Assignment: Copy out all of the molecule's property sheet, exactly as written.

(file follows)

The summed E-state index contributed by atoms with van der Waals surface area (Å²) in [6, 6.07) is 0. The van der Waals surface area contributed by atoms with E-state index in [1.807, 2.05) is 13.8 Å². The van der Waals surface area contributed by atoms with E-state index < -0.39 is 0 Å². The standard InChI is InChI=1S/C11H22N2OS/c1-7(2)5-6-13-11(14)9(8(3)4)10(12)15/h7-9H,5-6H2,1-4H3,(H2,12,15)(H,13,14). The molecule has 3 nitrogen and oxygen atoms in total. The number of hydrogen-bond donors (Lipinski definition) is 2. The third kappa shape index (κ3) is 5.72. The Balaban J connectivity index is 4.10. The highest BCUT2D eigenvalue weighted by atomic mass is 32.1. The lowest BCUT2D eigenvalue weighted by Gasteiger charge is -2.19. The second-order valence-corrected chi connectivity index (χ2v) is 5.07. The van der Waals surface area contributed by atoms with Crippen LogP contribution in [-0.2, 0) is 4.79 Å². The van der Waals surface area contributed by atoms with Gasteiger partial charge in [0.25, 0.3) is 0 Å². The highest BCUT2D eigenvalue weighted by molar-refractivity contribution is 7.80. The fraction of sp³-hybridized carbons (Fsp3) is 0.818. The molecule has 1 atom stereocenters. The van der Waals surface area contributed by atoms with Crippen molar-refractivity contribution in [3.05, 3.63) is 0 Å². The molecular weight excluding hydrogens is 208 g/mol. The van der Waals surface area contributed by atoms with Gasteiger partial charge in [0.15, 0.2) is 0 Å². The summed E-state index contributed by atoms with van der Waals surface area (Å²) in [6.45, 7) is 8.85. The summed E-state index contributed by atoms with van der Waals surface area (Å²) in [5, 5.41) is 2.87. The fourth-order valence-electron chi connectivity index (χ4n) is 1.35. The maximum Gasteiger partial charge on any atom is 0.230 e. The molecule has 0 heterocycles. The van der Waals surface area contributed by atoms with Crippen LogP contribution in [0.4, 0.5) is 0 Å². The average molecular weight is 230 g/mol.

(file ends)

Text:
The summed E-state index contributed by atoms with van der Waals surface area (Å²) in [6, 6.07) is 0. The van der Waals surface area contributed by atoms with E-state index in [1.807, 2.05) is 13.8 Å². The van der Waals surface area contributed by atoms with E-state index < -0.39 is 0 Å². The standard InChI is InChI=1S/C11H22N2OS/c1-7(2)5-6-13-11(14)9(8(3)4)10(12)15/h7-9H,5-6H2,1-4H3,(H2,12,15)(H,13,14). The molecule has 3 nitrogen and oxygen atoms in total. The number of hydrogen-bond donors (Lipinski definition) is 2. The third kappa shape index (κ3) is 5.72. The Balaban J connectivity index is 4.10. The highest BCUT2D eigenvalue weighted by atomic mass is 32.1. The lowest BCUT2D eigenvalue weighted by Gasteiger charge is -2.19. The second-order valence-corrected chi connectivity index (χ2v) is 5.07. The van der Waals surface area contributed by atoms with Crippen LogP contribution in [-0.2, 0) is 4.79 Å². The van der Waals surface area contributed by atoms with Gasteiger partial charge in [0.25, 0.3) is 0 Å². The highest BCUT2D eigenvalue weighted by molar-refractivity contribution is 7.80. The fraction of sp³-hybridized carbons (Fsp3) is 0.818. The molecule has 1 atom stereocenters. The van der Waals surface area contributed by atoms with Crippen molar-refractivity contribution in [3.05, 3.63) is 0 Å². The molecular weight excluding hydrogens is 208 g/mol. The van der Waals surface area contributed by atoms with Gasteiger partial charge in [0.15, 0.2) is 0 Å². The summed E-state index contributed by atoms with van der Waals surface area (Å²) in [6.45, 7) is 8.85. The summed E-state index contributed by atoms with van der Waals surface area (Å²) in [5, 5.41) is 2.87. The fourth-order valence-electron chi connectivity index (χ4n) is 1.35. The maximum Gasteiger partial charge on any atom is 0.230 e. The molecule has 0 heterocycles. The van der Waals surface area contributed by atoms with Crippen LogP contribution in [0.4, 0.5) is 0 Å². The average molecular weight is 230 g/mol.